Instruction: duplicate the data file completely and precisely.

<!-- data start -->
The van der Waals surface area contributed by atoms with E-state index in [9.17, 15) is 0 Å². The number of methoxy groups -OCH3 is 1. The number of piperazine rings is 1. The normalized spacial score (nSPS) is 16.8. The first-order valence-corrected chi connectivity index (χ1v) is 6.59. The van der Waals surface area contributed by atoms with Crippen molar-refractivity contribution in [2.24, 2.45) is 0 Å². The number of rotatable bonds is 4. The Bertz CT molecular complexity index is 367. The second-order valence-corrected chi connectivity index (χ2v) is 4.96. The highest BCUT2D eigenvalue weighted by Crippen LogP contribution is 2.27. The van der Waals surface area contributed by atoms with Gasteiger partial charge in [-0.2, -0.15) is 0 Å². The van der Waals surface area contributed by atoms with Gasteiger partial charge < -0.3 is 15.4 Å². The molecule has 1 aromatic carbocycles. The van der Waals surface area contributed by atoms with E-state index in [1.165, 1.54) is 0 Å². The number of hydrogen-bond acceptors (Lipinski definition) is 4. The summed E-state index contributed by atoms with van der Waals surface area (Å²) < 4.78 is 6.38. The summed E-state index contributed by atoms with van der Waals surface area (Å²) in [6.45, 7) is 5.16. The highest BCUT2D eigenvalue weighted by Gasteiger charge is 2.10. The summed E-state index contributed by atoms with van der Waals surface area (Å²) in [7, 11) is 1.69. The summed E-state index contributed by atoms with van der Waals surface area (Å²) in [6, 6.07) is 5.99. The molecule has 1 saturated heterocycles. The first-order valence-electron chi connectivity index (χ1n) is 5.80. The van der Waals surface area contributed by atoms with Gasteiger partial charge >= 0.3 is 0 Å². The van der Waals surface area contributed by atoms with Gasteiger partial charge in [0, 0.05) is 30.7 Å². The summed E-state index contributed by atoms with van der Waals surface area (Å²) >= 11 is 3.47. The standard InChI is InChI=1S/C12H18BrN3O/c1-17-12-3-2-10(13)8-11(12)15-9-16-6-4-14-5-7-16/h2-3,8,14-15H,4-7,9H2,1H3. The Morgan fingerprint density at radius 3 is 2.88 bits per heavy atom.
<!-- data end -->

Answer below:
The van der Waals surface area contributed by atoms with E-state index in [9.17, 15) is 0 Å². The number of methoxy groups -OCH3 is 1. The number of piperazine rings is 1. The normalized spacial score (nSPS) is 16.8. The first-order valence-corrected chi connectivity index (χ1v) is 6.59. The van der Waals surface area contributed by atoms with Crippen molar-refractivity contribution in [2.24, 2.45) is 0 Å². The number of rotatable bonds is 4. The Bertz CT molecular complexity index is 367. The second-order valence-corrected chi connectivity index (χ2v) is 4.96. The highest BCUT2D eigenvalue weighted by Crippen LogP contribution is 2.27. The van der Waals surface area contributed by atoms with Gasteiger partial charge in [-0.2, -0.15) is 0 Å². The van der Waals surface area contributed by atoms with Gasteiger partial charge < -0.3 is 15.4 Å². The molecule has 1 aromatic carbocycles. The van der Waals surface area contributed by atoms with E-state index in [1.165, 1.54) is 0 Å². The number of hydrogen-bond acceptors (Lipinski definition) is 4. The summed E-state index contributed by atoms with van der Waals surface area (Å²) < 4.78 is 6.38. The summed E-state index contributed by atoms with van der Waals surface area (Å²) in [6.45, 7) is 5.16. The highest BCUT2D eigenvalue weighted by Gasteiger charge is 2.10. The summed E-state index contributed by atoms with van der Waals surface area (Å²) in [7, 11) is 1.69. The summed E-state index contributed by atoms with van der Waals surface area (Å²) in [6, 6.07) is 5.99. The molecule has 1 saturated heterocycles. The first-order valence-electron chi connectivity index (χ1n) is 5.80. The van der Waals surface area contributed by atoms with Gasteiger partial charge >= 0.3 is 0 Å². The van der Waals surface area contributed by atoms with Gasteiger partial charge in [0, 0.05) is 30.7 Å². The summed E-state index contributed by atoms with van der Waals surface area (Å²) >= 11 is 3.47. The standard InChI is InChI=1S/C12H18BrN3O/c1-17-12-3-2-10(13)8-11(12)15-9-16-6-4-14-5-7-16/h2-3,8,14-15H,4-7,9H2,1H3. The Morgan fingerprint density at radius 3 is 2.88 bits per heavy atom.